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LWV Deschutes County
PO Box 1783
Bend, Oregon 97703
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January, 2023

Multiple Locations throughout Deschutes County
8:00 AM
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Connect Central Oregon and United Way of Central Oregon, with supporting partners, OSU-Cascades, COCC, and more than twenty community organizations, invite you to participate in our regional Martin Luther King, Jr. Day of Service on January 16, 2023. On that day, there will be service projects throughout Central Oregon for teams, families, and individuals to volunteer. To browse projects and sign up visit You can use the filters to find projects by location, those available for a team to volunteer together, accessibility needs, family/kid friendly, etc. Join in honoring and activating Dr. King’s vision as a "day on, not a day off," by engaging in a joyful and meaningful volunteer project. And please pass the word to your colleagues and friends.
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We welcome all members to join us on the third Thursday of each month at 7 pm, via Zoom.

In January we will discuss the first half of "The 1619 Project: A New Origin Story" by Nikole Hannah-Jones. The second half will be discussed in our February meeting.


The New York Times Magazine’s award-winning “1619 Project” issue reframed our understanding of American history by placing slavery and its continuing legacy at the center of our national narrative. This new book substantially expands on that work, weaving together eighteen essays that explore the legacy of slavery in present-day America with thirty-six poems and works of fiction that illuminate key moments of oppression, struggle, and resistance. The essays show how the inheritance of 1619 reaches into every part of contemporary American society, from politics, music, diet, traffic, and citizenship to capitalism, religion, and our democracy itself.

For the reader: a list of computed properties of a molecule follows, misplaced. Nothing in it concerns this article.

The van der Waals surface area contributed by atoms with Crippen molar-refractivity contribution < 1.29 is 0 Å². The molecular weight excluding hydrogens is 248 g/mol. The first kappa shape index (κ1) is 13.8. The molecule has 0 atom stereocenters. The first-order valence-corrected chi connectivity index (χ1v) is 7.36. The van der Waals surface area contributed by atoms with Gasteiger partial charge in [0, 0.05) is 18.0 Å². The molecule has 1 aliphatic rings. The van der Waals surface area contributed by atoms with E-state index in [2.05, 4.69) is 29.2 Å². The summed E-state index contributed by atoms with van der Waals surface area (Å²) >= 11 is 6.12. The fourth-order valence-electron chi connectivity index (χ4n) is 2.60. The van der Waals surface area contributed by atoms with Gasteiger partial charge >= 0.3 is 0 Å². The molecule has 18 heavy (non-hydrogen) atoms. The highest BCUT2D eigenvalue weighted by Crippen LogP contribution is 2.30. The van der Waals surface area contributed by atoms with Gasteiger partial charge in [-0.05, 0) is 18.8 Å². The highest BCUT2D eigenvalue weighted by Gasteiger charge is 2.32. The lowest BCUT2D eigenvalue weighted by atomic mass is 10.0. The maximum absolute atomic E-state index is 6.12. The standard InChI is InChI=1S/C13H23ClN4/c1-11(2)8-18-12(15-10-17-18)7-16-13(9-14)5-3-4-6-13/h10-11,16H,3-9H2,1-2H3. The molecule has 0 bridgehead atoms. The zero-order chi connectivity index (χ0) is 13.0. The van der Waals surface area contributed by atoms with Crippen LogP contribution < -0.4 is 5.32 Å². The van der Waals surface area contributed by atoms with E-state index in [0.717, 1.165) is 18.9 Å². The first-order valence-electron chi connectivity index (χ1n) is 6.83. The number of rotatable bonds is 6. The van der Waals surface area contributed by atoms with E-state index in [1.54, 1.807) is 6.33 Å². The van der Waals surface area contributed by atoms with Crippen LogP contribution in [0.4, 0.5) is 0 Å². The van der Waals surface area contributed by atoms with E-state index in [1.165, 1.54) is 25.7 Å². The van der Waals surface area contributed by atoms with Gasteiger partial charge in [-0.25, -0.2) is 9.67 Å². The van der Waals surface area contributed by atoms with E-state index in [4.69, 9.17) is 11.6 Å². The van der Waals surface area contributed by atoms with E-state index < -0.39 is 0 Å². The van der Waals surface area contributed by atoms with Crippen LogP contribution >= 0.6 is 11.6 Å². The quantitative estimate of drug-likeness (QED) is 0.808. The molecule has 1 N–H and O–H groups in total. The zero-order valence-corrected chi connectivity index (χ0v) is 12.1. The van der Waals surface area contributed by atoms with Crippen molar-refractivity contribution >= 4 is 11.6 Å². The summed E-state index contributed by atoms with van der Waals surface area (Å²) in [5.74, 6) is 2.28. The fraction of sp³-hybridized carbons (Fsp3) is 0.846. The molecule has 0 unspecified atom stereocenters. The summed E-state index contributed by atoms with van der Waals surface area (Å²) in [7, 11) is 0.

This is a book that speaks directly to our current moment, contextualizing the systems of race and caste within which we operate today. It reveals long-glossed-over truths around our nation’s founding and construction—and the way that the legacy of slavery did not end with emancipation, but continues to shape contemporary American life.
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The DEI Discussion Group is a learning circle, educating ourselves about the US history that we weren't taught in school, the codification of whiteness and white domination in the founding of our country, the neuroscience and effects of bias, and becoming aware of how we may inadvertently perpetuate white dominance.

Starting in January we will begin our journey through the "1619" podcast by The New York Times. We will be discussing episodes 1 & 2 for this meeting.